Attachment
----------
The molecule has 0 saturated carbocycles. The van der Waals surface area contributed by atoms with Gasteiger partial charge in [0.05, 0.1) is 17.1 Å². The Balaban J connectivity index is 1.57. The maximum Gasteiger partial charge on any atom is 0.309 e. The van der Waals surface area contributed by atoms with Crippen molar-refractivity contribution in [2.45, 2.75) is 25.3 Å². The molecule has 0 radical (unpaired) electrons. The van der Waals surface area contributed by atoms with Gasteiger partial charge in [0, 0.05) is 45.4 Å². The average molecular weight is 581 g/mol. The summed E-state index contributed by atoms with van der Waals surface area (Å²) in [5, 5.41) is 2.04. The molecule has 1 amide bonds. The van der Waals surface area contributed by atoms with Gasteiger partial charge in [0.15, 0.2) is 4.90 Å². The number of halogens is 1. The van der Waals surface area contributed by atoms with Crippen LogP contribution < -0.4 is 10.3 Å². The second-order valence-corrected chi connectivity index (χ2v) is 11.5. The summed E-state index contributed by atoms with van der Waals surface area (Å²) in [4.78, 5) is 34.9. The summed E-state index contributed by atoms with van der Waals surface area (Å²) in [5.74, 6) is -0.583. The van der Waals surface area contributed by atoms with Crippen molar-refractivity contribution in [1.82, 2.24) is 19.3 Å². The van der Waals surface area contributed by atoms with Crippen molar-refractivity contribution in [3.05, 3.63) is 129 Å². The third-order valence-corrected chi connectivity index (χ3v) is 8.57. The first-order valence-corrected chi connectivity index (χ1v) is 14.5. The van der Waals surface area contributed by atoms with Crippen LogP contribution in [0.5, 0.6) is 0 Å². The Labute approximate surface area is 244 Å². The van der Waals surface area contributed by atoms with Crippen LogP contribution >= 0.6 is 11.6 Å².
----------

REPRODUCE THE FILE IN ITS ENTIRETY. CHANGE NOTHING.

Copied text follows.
The molecule has 0 saturated carbocycles. The van der Waals surface area contributed by atoms with Gasteiger partial charge in [0.05, 0.1) is 17.1 Å². The Balaban J connectivity index is 1.57. The maximum Gasteiger partial charge on any atom is 0.309 e. The van der Waals surface area contributed by atoms with Crippen molar-refractivity contribution in [2.45, 2.75) is 25.3 Å². The molecule has 0 radical (unpaired) electrons. The van der Waals surface area contributed by atoms with Gasteiger partial charge in [0, 0.05) is 45.4 Å². The average molecular weight is 581 g/mol. The summed E-state index contributed by atoms with van der Waals surface area (Å²) in [5, 5.41) is 2.04. The molecule has 1 amide bonds. The van der Waals surface area contributed by atoms with Gasteiger partial charge in [0.15, 0.2) is 4.90 Å². The number of halogens is 1. The van der Waals surface area contributed by atoms with Crippen LogP contribution < -0.4 is 10.3 Å². The second-order valence-corrected chi connectivity index (χ2v) is 11.5. The summed E-state index contributed by atoms with van der Waals surface area (Å²) in [4.78, 5) is 34.9. The summed E-state index contributed by atoms with van der Waals surface area (Å²) in [5.74, 6) is -0.583. The van der Waals surface area contributed by atoms with Crippen molar-refractivity contribution in [1.82, 2.24) is 19.3 Å². The van der Waals surface area contributed by atoms with Crippen molar-refractivity contribution in [3.05, 3.63) is 129 Å². The third-order valence-corrected chi connectivity index (χ3v) is 8.57. The first-order valence-corrected chi connectivity index (χ1v) is 14.5. The van der Waals surface area contributed by atoms with Crippen LogP contribution in [0.5, 0.6) is 0 Å². The Labute approximate surface area is 244 Å². The van der Waals surface area contributed by atoms with Crippen LogP contribution >= 0.6 is 11.6 Å².